Sexual orientation and romantic orientations are different things.  For many people, their sexual and romantic orientations coincide, and can even reinforce each other.  But they can be different.  Some people experience romantic attraction, but don’t experience sexual attraction, or vice versa.  (And falling in love doesn’t even necessarily require romantic attraction, just like having sex doesn’t require sexual attraction.)

Did your love come with an accompanying aspect of sexual attraction or desire?  Something more, something different than “They want it, so I’ll go along” or “I kinda like how it feels, so sure” or “As long as I can keep reading my book, you can do whatever”?  If it did, was it there to begin with, or did it come later, and have you ever felt similar toward anyone else?

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Maybe I’m Not Really Asexual Because Isn’t Everyone Like This?

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To tackle this one, you should first try to get a sense of exactly what “like this” means to you.  Write down some of your feelings, things that interest or disinterest you, take some silly online “What’s your sexual spirit animal” type quizzes, come up with your personal list of “sexiest celebrities”, keep track of all the times you think or talk about sex or make some sort of suggestive statement for a week or so.  Try to build up some data about how you really feel.

Then, once you have that information, try to get some friends or other people to do the same and see if they’ll share the results with you.  If they won’t do it, or you’re uncomfortable asking them to, think about how they probably would have answered.

Now compare the datasets you’ve acquired.  Do the results seem similar, or are they wildly different?  Did you get “panda bear” on the spirit animal quiz, and all your friends got “rabbit” or “bonobo”, or are you all somewhere in the neighborhood of “blue jay”?  Do you have roughly matching sets of celebrities on your lists, or is your page blank and theirs needed five sheets of college rule paper, double-sided?  To go back to your original question, is everyone like this?

Let’s also take a moment to look closer at where “Everyone is like that” comes from.  In many cases, when someone says “Oh, everyone is like that”, it comes from a misunderstanding of what asexuality is.  People saying that often believe that asexuality is similar to celibacy or abstinence or prudishness, that is, they think being asexual means that you’re not willing to act on your sexual desires, not that you may not really have any to speak of.  They’re saying, “I won’t sleep with just anybody”, not understanding that you might be saying “I just won’t sleep with anybody.”  It’s also fairly common for people who are asexual but aren’t yet aware of asexuality to believe that everyone is, in fact, like this.  So maybe the person saying this is asexual themselves and just doesn’t know yet.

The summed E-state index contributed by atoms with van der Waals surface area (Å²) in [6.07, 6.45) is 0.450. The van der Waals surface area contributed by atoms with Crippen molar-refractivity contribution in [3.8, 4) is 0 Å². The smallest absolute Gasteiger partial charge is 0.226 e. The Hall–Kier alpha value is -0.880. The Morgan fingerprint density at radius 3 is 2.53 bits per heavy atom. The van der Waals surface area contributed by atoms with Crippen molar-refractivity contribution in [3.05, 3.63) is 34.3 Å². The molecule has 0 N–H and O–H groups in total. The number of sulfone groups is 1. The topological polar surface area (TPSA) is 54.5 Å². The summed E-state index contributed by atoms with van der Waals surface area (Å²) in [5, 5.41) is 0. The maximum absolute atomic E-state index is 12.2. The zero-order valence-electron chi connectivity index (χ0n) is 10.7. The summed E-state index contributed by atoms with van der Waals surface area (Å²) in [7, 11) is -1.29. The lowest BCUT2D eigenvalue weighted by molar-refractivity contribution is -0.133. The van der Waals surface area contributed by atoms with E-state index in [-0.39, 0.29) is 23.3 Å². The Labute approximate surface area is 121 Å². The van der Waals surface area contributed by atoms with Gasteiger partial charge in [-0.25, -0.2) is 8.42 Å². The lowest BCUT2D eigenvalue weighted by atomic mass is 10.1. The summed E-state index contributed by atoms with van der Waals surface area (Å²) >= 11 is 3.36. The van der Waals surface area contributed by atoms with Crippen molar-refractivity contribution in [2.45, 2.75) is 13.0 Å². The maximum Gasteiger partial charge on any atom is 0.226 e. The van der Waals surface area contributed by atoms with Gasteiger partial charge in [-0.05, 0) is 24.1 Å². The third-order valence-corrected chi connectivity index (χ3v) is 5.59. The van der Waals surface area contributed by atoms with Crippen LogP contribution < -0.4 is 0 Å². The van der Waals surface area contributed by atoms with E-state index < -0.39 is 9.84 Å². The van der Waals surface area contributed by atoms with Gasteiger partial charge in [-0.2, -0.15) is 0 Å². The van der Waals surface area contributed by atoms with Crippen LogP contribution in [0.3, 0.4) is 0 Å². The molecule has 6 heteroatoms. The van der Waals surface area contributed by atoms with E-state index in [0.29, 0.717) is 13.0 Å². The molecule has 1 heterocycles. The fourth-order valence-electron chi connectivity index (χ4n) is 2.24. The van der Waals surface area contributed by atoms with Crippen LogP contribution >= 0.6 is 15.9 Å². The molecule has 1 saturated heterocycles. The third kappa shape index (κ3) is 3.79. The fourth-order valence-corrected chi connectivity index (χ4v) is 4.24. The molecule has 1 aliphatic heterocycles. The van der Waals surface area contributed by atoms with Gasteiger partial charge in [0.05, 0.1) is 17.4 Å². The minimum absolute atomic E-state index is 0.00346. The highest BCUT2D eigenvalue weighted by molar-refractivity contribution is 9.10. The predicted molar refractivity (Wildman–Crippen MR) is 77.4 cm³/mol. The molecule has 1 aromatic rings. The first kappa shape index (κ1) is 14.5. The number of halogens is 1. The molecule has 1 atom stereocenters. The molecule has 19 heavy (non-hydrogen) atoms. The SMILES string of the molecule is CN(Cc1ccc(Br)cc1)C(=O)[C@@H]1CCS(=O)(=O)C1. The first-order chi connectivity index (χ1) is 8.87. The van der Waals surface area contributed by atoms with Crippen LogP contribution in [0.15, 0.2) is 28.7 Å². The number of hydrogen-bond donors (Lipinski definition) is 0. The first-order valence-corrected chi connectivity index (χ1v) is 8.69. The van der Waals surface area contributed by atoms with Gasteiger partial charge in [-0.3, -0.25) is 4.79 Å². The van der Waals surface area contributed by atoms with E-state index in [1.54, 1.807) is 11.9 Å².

When I look around at “everyone”, I see that they are not “like this” from my perspective.  I see them talk about who they find hot.  I see them discuss sexual things they have done or are interested in doing.  I see them notice things I am completely blind to.  I see TV shows and movies and books with obligatory sex scenes and hear music about various anatomical interactions described in ways that won’t upset the FCC.  I see them seek out sexual encounters.  I see them act in ways and talk about feelings that are wholly alien to my personal world.

For everyone to truly be “like this” from my perspective, everyone would have to be constantly spinning fairy tales about things they’re not remotely interested in and then lying in response to the fairy tales that other people are telling.  It would have to be a massive global conspiracy where almost everyone but me was complicit in selling the Great Lie About Sex, and that humanity has been repeating this lie for thousands of years.  The pottery turners of Moche sold this lie, the carvers of the Khajuraho temples sold this lie, the tilers of the brothels of Pompeii sold this lie, the author of the Song of Solomon sold this lie.  A legendary knight wrote these immortal words in his famous poem:  “I like big butts and I cannot lie.  You other brothers can’t deny that when a girl walks in with an itty-bitty waist and a round thing in your face, you get sprung.”  Are you calling Sir Mix-A-Lot, knight of the Emerald City, known for his valiant deeds he and his squires performed on the Broad Way, are you calling him a liar?  Occam’s Razor and common sense dictates that this cannot be happening, that there is no ancient conspiracy to preserve the Great Lie Of Sex, which means that all of these people are truly experiencing something that I have never experienced.

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Maybe I’m Not Really Asexual Because I Haven’t Tried It Yet To Be Sure

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Quite a few people don’t want to call themselves asexual, because they don’t feel they can know for sure until after they try having sex and see how it goes.  There are several ways to address this doubt.